“The fight starts and right away, like 10 seconds in, he shoots a takedown after I just threw my first low kick. He picks me up and just slams me. I had never done a jiu-jitsu class; I simply sparred with friends and watched YouTube videos, so I didn’t really know what I was doing on the ground. He starts raining hell fire with ground and pound. At this point, my head is bouncing off the canvas and, no word of a lie, I literally start thinking ‘he’s going tire out if he keeps punching me.’ My fight IQ was negative 100 at this stage of my life. So, it’s almost the end of the round, and he lets me back up. I’m confused on why he did that, but whatever. I’ll take it. Before the round ends, he lands this huge haymaker, and my whole body hits, but mostly my head bounces off the cage, and the round ends. I am exhausted.
“This is my second amateur fight, so I probably wasn’t breathing or anything. Not to mention for an entire three minutes this guy was beating the living hell out of me. Fun times! To this day, I’ve never been as tired as I was on that stool. I’ve been tired in fights, but never had I felt so beaten and feel so jello. My lungs felt like they were on fire. The thing that sparked me back to life is that when I looked over, I could see this guy had nothing left in the gas tank. He actually tired himself out punching me.
“The next round starts and I just marched forward. If I’m going down, I’m not going to just let this guy do what he wants; I’m going to take it to him. So, I marched toward him, landing my shots finally. This guy is fading with each shot I’m landing, and by a minute in, I crack him with a right hand and I see his leg wobbled. So, I threw a high kick and slipped. He goes to jump on me, but I start shooting my own takedown. He grabs onto a guillotine, but I jump to the correct side. He’s holding onto it like an amateur would. Funny thing, the night before I was looking up von flue chokes on YouTube. So, I put him in a von flue and I could hear him gurgle, just enough for him to let go. From there, I full mount him and just start my own ground and pound. He was trying to bait me with an arm bar, but the referee was looking closely, so I decided to stick with ground and pound. And what do you know, boom, the referee stops the fight. TKO in the second round against my toughest opponent to date.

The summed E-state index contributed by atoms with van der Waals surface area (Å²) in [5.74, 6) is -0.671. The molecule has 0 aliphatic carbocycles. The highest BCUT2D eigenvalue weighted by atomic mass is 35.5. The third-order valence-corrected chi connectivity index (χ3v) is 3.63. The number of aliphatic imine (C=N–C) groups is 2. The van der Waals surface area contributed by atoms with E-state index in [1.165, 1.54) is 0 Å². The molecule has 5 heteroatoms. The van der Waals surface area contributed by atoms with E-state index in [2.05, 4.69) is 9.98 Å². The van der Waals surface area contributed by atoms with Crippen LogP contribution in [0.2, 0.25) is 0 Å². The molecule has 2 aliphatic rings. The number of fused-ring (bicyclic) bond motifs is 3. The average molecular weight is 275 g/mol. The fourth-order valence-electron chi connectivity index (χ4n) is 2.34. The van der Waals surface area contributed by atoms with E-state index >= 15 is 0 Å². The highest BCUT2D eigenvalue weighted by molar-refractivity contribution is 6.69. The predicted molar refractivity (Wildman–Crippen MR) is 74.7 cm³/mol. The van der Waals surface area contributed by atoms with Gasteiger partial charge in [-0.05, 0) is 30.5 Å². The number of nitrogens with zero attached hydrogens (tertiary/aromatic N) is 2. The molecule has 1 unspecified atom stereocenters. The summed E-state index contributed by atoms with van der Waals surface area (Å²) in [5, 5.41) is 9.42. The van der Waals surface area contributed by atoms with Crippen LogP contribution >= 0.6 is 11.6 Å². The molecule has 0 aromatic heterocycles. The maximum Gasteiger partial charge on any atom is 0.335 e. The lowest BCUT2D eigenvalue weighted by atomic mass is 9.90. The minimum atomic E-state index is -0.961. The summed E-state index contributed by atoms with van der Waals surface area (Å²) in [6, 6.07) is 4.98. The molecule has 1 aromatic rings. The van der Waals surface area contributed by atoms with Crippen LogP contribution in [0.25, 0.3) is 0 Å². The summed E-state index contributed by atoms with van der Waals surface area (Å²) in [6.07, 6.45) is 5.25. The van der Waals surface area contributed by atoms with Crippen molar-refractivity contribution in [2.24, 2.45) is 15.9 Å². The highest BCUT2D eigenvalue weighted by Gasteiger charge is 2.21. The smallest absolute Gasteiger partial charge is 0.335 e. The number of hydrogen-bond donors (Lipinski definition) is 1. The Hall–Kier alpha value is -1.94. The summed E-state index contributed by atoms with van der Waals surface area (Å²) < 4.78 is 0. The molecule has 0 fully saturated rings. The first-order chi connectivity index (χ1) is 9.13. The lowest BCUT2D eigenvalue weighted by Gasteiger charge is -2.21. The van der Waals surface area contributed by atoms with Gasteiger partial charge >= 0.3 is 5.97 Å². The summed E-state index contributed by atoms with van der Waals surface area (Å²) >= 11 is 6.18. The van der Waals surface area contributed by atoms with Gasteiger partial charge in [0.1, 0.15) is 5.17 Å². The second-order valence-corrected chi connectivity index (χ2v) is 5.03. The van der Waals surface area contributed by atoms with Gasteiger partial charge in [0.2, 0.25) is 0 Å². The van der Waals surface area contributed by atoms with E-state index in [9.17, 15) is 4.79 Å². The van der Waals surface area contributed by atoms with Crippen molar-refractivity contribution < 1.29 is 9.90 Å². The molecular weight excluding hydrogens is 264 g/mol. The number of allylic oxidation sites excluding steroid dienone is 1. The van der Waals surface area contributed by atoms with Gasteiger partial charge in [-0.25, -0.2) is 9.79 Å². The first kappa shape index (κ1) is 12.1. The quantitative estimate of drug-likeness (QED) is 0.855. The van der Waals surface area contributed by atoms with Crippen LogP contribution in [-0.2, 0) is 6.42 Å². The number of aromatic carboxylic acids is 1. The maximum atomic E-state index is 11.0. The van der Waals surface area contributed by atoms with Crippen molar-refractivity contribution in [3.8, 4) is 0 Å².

“This was an experience I’ll never forget, unless I have more fights like that and get CTE. But until that happens, I’m going to love that memory.”
James Clarke – Toughest Fight: All Opponents
“I couldn’t just pick one opponent as I have a level of respect for anyone who beat my ass in the cage, including amateur days. Starting with my debut fight against Louis Jourdain. After that, I won 12 straight till I lost against Tony Laramie. He walked out in a sling and took the belt with him. I ended my amateur career at 13-2, went professional, won my debut, then lost three in a row to Jordan Graham, James Mancini, and Mateo Vogel, giving me a 1-3 professional record. I won my last three in a row, ending up with a winning record of 4-3, and the BTC title. After that, I tried out for One Championship in tournament style called the Gamma World Championships in Singapore. It’s amateur fights with pro fighters. I made 125 pounds four days in a row and fought four times, only losing a controversial fight in the finals against Talgat Zhumagaliev, so technically I went 6-1 in 2019.”